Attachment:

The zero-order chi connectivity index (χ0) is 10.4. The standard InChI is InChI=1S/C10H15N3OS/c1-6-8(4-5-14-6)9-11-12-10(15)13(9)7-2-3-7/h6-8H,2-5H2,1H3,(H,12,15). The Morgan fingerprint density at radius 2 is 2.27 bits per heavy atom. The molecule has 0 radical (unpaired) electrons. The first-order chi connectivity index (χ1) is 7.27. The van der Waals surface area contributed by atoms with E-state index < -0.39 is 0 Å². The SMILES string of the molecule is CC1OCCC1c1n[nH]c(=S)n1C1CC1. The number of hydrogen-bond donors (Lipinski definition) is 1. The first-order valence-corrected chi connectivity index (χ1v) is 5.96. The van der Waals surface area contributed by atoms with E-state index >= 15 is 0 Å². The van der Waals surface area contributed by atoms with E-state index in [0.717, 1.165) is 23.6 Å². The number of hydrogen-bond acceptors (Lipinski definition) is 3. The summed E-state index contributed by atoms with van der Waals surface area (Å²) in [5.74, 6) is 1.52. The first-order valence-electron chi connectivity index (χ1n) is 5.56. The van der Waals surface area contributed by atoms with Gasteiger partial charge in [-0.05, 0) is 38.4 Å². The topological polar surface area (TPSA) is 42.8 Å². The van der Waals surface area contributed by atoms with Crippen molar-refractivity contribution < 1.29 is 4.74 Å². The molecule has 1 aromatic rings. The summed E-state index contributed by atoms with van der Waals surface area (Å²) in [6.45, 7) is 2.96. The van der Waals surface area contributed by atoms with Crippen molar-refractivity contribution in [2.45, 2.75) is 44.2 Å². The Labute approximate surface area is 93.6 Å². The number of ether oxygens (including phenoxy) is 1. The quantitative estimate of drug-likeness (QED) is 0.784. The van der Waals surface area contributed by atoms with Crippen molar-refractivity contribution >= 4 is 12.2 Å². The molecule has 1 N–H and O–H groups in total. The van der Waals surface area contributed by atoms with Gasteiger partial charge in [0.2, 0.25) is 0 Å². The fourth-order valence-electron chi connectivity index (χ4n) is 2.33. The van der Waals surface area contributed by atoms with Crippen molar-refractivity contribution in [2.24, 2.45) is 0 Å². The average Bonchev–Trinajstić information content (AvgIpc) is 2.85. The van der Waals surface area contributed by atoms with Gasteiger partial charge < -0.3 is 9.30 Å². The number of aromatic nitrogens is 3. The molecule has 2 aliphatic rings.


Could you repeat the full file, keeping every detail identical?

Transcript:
The zero-order chi connectivity index (χ0) is 10.4. The standard InChI is InChI=1S/C10H15N3OS/c1-6-8(4-5-14-6)9-11-12-10(15)13(9)7-2-3-7/h6-8H,2-5H2,1H3,(H,12,15). The Morgan fingerprint density at radius 2 is 2.27 bits per heavy atom. The molecule has 0 radical (unpaired) electrons. The first-order chi connectivity index (χ1) is 7.27. The van der Waals surface area contributed by atoms with E-state index < -0.39 is 0 Å². The SMILES string of the molecule is CC1OCCC1c1n[nH]c(=S)n1C1CC1. The number of hydrogen-bond donors (Lipinski definition) is 1. The first-order valence-corrected chi connectivity index (χ1v) is 5.96. The van der Waals surface area contributed by atoms with E-state index >= 15 is 0 Å². The van der Waals surface area contributed by atoms with E-state index in [0.717, 1.165) is 23.6 Å². The number of hydrogen-bond acceptors (Lipinski definition) is 3. The summed E-state index contributed by atoms with van der Waals surface area (Å²) in [5.74, 6) is 1.52. The first-order valence-electron chi connectivity index (χ1n) is 5.56. The van der Waals surface area contributed by atoms with Gasteiger partial charge in [-0.05, 0) is 38.4 Å². The topological polar surface area (TPSA) is 42.8 Å². The van der Waals surface area contributed by atoms with Crippen molar-refractivity contribution < 1.29 is 4.74 Å². The molecule has 1 aromatic rings. The summed E-state index contributed by atoms with van der Waals surface area (Å²) in [6.45, 7) is 2.96. The van der Waals surface area contributed by atoms with Crippen molar-refractivity contribution in [2.45, 2.75) is 44.2 Å². The Labute approximate surface area is 93.6 Å². The number of ether oxygens (including phenoxy) is 1. The quantitative estimate of drug-likeness (QED) is 0.784. The van der Waals surface area contributed by atoms with Crippen molar-refractivity contribution >= 4 is 12.2 Å². The molecule has 1 N–H and O–H groups in total. The van der Waals surface area contributed by atoms with Gasteiger partial charge in [0.2, 0.25) is 0 Å². The fourth-order valence-electron chi connectivity index (χ4n) is 2.33. The van der Waals surface area contributed by atoms with Crippen molar-refractivity contribution in [2.24, 2.45) is 0 Å². The average Bonchev–Trinajstić information content (AvgIpc) is 2.85. The van der Waals surface area contributed by atoms with Gasteiger partial charge < -0.3 is 9.30 Å². The number of aromatic nitrogens is 3. The molecule has 2 aliphatic rings.